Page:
Elizabeth Martin believes her 11 years of experience in healthcare administration provided ideal training for her current position as director of medical services for the Atlanta Committee for the Olympic Games.
Martin, who turned the big 4-0 the day of our recent interview, has a physical therapy degree from the University of Mississippi and was director of rehabilitation services for Saint Joseph's Hospital of Atlanta before joining the Olympic team in 1993. She now oversees a staff of 35 and 4,000 medical volunteers who will be responsible for:
Providing medical services for athletes, spectators, media, volunteers and officials at training sites and stadiums.
Implementing doping control and other medical screening procedures.
Facilitating research projects on the biomechanics and physiology of sports.
Some 10,000 athletes and 2 million visitors are expected for the Summer Olympics, set for July 19 through Aug. 4. It's the 100th anniversary of the modern games and the hottest thing to hit Atlanta since General Sherman's torchlight parade.
"Healthcare administration prepared me for this job," Martin said in her cluttered cubicle in a downtown skyscraper. "The days are hectic, and nothing is stable or consistent."
Just like in a hospital, each day is a new adventure.
But she also said the ability to communicate, the need to achieve consensus before implementing policy and a customer-service focus are traits she's carried over to the Olympic committee.
"We need teamwork to get things done," she said. "The vocabulary is different, but the objective is the same: dealing with the medical needs of a defined group of people."
Martin has assembled a diverse group of volunteers, including a network of 14 hospitals that's outfitting first-aid stations, mobile medical teams and sports medicine centers with equipment and supplies.
Three Atlanta institutions are playing featured roles:
Crawford Long Hospital of Emory University will handle the Olympic Village, Alexander Memorial Coliseum, press housing and the media center.
Georgia Baptist Health Care System is responsible for Atlanta-Fulton County Stadium, the Aquatic Center and the Marriott Marquis (hotel for Olympic VIPs).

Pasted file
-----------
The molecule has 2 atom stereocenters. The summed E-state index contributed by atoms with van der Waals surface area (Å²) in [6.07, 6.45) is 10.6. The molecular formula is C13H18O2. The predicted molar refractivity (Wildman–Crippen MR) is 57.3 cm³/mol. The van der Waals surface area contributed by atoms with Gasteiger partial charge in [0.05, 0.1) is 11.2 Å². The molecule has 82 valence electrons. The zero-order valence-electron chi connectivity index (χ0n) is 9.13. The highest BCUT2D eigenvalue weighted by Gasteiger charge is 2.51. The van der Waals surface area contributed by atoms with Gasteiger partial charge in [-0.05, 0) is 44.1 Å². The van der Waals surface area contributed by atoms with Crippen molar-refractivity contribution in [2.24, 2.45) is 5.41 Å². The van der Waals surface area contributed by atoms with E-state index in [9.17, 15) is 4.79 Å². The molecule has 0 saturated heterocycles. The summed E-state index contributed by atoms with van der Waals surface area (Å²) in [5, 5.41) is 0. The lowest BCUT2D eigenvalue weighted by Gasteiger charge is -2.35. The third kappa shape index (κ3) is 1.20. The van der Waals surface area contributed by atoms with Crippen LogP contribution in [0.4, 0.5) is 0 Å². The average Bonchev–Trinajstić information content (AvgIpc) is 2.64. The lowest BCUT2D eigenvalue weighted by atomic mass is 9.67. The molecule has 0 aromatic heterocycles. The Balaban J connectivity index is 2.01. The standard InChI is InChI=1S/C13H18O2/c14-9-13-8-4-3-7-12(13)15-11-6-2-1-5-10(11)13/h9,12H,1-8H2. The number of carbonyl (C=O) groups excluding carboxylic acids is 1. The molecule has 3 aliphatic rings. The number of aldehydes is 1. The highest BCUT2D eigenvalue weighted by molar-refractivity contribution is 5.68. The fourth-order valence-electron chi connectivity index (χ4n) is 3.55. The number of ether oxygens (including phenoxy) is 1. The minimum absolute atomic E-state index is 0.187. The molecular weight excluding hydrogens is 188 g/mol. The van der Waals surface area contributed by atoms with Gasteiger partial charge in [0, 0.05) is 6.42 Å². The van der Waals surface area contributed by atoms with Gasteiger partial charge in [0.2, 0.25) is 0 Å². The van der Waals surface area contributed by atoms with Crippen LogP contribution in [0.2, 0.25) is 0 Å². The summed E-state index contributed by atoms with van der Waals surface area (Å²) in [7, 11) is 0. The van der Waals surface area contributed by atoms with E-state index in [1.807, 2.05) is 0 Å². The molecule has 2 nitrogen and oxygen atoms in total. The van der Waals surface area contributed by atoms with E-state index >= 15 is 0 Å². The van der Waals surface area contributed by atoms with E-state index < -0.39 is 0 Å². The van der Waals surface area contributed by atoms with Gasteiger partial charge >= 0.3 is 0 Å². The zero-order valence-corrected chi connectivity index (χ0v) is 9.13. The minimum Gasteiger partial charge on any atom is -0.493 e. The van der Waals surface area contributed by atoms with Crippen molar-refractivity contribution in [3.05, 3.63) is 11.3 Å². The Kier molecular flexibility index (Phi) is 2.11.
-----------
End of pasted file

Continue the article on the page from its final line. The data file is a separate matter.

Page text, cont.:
Piedmont Hospital is charged with the new Olympic Stadium, Georgia World Congress Center, Morehouse College, Clark Atlanta University, Georgia State University, the Georgia Dome, Omni Coliseum and the International Broadcast Center.
Other Atlanta-area hospitals in the network include Northeast Georgia Medical Center, DeKalb Medical Center, Rockdale Hospital, Saint Joseph's, South Fulton Medical Center and Southern Regional Medical Center. Athens Regional Medical Center and St. Mary's Healthcare System were tapped in the Athens area, while Candler Hospital, Memorial Medical Center and St. Joseph's Hospital were designated for events in the Savannah area.
As a group, the 14 have pledged about $7 million in donations to equip the medical facilities. Furthermore, hospital staff and physicians throughout Georgia are among the thousands of volunteers who will provide care.
Local hospitals are weighing how to handle the barrage of vacation requests. Some hospital staffers have volunteered for Olympic duty while others want to enjoy the experience with family and friends.
Conversely, administrators realize the show must go on. While most hospitals expect a dip in elective surgeries, there's concern that the heat, congestion and intensity of the Olympic experience could cause an upswing in medical activity.
"We have to be prepared for any type of situation," said W. Wright Alcorn, Piedmont's vice president of patient services.
The hospital has pledged $750,000 in donations of supplies and equipment, but officials are confident most of the supplies will return to the hospital unopened.
"We expect out-of-pocket costs in the $100,000 range," said Alcorn, who's coordinating the link between Piedmont and the Olympic committee.
A look at the 25-page list of supplies shows the facilities will be amply stocked. At Piedmont, Alcorn has set up a temporary materials management warehouse in a new physician office building. The 5,000-square-foot, air-conditioned site is where carts are being filled with equipment and supplies for transport to the medical stations.
In addition to the prestige and public relations value of participating in the Olympics, Alcorn sees other benefits. "If people from one of our assigned venues require hospitalization, they will be taken to Piedmont," he said.
Like other hospitals in the network, Piedmont is displaying signs on the campus and using a certified "Making It Happen" seal to help publicize its involvement.
Then there's the matter of those hard-to-get ducats. In return for its effort, Piedmont was able to buy 1,000 tickets for various Olympic events. The hospital's 2,300 employees are participating in a lottery to determine the winners.